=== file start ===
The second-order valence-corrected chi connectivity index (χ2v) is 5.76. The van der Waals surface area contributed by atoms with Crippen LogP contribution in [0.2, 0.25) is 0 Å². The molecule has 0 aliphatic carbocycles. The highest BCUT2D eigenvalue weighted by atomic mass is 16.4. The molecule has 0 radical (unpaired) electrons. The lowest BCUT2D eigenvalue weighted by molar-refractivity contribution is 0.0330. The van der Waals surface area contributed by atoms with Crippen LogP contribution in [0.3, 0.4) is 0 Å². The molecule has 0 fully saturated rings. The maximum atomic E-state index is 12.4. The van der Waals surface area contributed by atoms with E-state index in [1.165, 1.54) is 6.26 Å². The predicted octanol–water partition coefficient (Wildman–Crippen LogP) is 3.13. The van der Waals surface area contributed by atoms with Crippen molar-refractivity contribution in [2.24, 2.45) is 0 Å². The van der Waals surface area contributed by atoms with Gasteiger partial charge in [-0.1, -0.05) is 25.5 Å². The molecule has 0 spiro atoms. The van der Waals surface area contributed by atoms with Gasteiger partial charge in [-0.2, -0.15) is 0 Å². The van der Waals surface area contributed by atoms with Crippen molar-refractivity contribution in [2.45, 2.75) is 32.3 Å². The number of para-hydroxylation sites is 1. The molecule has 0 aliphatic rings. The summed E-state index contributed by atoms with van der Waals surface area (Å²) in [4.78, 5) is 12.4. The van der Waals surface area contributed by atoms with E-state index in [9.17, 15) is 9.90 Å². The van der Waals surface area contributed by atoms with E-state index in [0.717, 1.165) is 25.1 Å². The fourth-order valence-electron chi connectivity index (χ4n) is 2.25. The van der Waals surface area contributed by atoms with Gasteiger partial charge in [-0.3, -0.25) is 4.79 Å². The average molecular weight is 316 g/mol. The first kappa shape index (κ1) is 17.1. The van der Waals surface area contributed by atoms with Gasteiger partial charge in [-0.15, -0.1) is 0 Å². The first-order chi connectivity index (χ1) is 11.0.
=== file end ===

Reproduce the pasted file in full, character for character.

The second-order valence-corrected chi connectivity index (χ2v) is 5.76. The van der Waals surface area contributed by atoms with Crippen LogP contribution in [0.2, 0.25) is 0 Å². The molecule has 0 aliphatic carbocycles. The highest BCUT2D eigenvalue weighted by atomic mass is 16.4. The molecule has 0 radical (unpaired) electrons. The lowest BCUT2D eigenvalue weighted by molar-refractivity contribution is 0.0330. The van der Waals surface area contributed by atoms with Crippen LogP contribution in [0.3, 0.4) is 0 Å². The molecule has 0 fully saturated rings. The maximum atomic E-state index is 12.4. The van der Waals surface area contributed by atoms with E-state index in [1.165, 1.54) is 6.26 Å². The predicted octanol–water partition coefficient (Wildman–Crippen LogP) is 3.13. The van der Waals surface area contributed by atoms with Crippen molar-refractivity contribution in [2.24, 2.45) is 0 Å². The van der Waals surface area contributed by atoms with Gasteiger partial charge in [-0.1, -0.05) is 25.5 Å². The molecule has 0 spiro atoms. The van der Waals surface area contributed by atoms with Gasteiger partial charge in [-0.2, -0.15) is 0 Å². The van der Waals surface area contributed by atoms with Crippen molar-refractivity contribution in [2.45, 2.75) is 32.3 Å². The number of para-hydroxylation sites is 1. The molecule has 0 aliphatic rings. The summed E-state index contributed by atoms with van der Waals surface area (Å²) in [4.78, 5) is 12.4. The van der Waals surface area contributed by atoms with E-state index in [9.17, 15) is 9.90 Å². The van der Waals surface area contributed by atoms with E-state index in [0.717, 1.165) is 25.1 Å². The fourth-order valence-electron chi connectivity index (χ4n) is 2.25. The van der Waals surface area contributed by atoms with Gasteiger partial charge in [-0.3, -0.25) is 4.79 Å². The average molecular weight is 316 g/mol. The first kappa shape index (κ1) is 17.1. The van der Waals surface area contributed by atoms with Gasteiger partial charge in [-0.15, -0.1) is 0 Å². The first-order chi connectivity index (χ1) is 11.0.